For people with autism, trying to understand the rest of us can feel like travelling to another country – learning another language and navigating a new landscape while brandishing a passport that allows you access but not acceptance.
For women and girls with autism, it’s more like sneaking into the same country under cover of darkness, wearing a disguise during the daytime and hoping every moment that no one blows your cover.
My daughter has autism, she was diagnosed when she was eight. It took five years to get the diagnosis. At the time I thought it was because our local systems were underfunded and overloaded; teachers and health professionals too busy, undertrained and defensive. Now I think while all that was the case, a good part of the delay was because my child was not a boy.
It’s amazing that 30 years after its release, the film Rain Man still sets the bar for what we understand as autism: boys and men who are extremely good at maths and don’t understand other people.
It’s a picture based on the work of male scientists like Leo Kanner, who thought autism was a mother’s fault for failing to love her children enough; of Hans Asperger who thought no women and girls were affected by the syndrome he identified; shored up by the work of Simon Baron-Cohen, who theorised that male and female brains are fundamentally different – men are better at systematising, women at empathising – and therefore autism is “an extreme of the male brain”.
This template has not only trapped generations of men in cliché, but has also prevented thousands of women from getting the support and understanding they need because a male diagnostic gaze simply never sees them.
And while struggling to get by in a world that doesn’t see them, many women and girls with autism will mimic the expected behaviour of “neurotypical” women and girls, adopting social stereotypes to be quiet and biddable which create an unbearable mental strain. Many are subsequently diagnosed with multiple mental illnesses while their autism remains unseen. Forty years ago it was believed that the ratio of men with autism to women with autism was 15:1. In 2015, data from the National Autistic Society suggested it could be 3:1.
As a woman who myself for years fought sexist attitudes and was dismissed as “feisty”, who questioned lad culture and was called a prude, who objected to pink and diets and good behaviour and was driven to distraction by being repeatedly shut down by aggressive condescension, it has been hard to watch my daughter experience a double discrimination – being female and autistic, defined and skewered twice over by patriarchal premise.
As my daughter Grace, now 16, puts it: “When I was little I said I liked pink and princesses because girls around me said they did and I felt I had to because they did. But I felt uncomfortable on two counts – because I didn’t like it and I didn’t understand why I was supposed to.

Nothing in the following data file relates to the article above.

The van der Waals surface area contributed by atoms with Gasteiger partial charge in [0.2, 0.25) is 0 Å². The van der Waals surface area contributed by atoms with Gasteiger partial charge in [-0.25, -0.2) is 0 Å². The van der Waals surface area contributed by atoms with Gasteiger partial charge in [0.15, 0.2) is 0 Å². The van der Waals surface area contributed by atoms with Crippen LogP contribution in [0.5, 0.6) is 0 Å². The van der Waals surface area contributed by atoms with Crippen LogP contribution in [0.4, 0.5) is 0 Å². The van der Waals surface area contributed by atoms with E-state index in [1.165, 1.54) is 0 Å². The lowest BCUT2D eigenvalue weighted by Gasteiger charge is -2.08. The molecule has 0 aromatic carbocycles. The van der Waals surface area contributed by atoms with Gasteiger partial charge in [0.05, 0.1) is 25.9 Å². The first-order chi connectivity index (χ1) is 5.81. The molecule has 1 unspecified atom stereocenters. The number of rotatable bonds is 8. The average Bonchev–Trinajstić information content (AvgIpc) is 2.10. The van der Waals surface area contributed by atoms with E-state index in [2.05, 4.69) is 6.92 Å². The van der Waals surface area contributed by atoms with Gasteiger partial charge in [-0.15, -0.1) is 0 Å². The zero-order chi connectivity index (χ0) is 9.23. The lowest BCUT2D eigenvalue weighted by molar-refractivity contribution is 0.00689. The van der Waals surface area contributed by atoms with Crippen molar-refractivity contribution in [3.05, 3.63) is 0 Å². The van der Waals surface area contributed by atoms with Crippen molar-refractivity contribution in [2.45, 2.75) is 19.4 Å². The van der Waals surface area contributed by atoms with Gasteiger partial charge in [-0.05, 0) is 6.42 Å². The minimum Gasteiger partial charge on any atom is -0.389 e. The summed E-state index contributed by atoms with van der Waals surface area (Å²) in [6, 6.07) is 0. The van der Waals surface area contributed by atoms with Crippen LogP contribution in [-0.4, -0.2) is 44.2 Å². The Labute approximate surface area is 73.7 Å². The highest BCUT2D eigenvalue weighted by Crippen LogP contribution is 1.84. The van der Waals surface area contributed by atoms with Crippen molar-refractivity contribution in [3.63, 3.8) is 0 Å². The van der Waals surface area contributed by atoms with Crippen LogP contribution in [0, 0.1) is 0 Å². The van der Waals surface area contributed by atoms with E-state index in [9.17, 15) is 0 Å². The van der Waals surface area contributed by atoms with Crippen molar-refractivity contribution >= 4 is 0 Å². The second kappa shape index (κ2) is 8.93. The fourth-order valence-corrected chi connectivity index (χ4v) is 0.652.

“All girls are under immense pressure to fit in and be a certain way according to what they’re told being a girl means. It’s even worse for girls with autism because they’re also trying to fit in with what being a human means.”
Grace was lucky in one sense, in that in the end, her frustration took the form of a “typically male” reaction. She fought her way out of her predicament, literally swinging at the school bullies until her punches and kicks flagged a crisis to the authorities. I was also lucky that my employer agreed to my request to cut my hours at work, so I could take up a second job of cajoling my local education, healthcare and child support services to file reports on time and to the right people, and agree a statement of special educational needs – now known as an Education, Health and Care Plan.
A diagnosis did not bring general acceptance from the outside world, nor did it bring sufficient support – but it brought just enough of each for Grace and I to function, while being aware daily of how thinly spun is the thread of our luck.
Grace still counters sexist ideas about autism every day: “When a boy with autism has a bad reaction, he gets immediate support from load of teachers. When I get overwhelmed, I get told off about my attitude.”
And as her mother I counter discrimination that will be familiar to many carers – we are whingers, incapable of discipline, feckless, self-centred, hysterical… you name it. Because a society that doesn’t value women also doesn’t value the care work that women do.
Female does not equal “not male”. Autistic female does not equal not autistic. The lived experiences of women and girls, wherever they are on the autism spectrum, are simply different. And while our society is terrible at understanding and embracing difference, it also relies on difference to progress. Every day Grace attempts to make her way in a world that doesn’t understand her. Every day I work to build the kind of world that could.
We should all embrace difference. We would all be better off.
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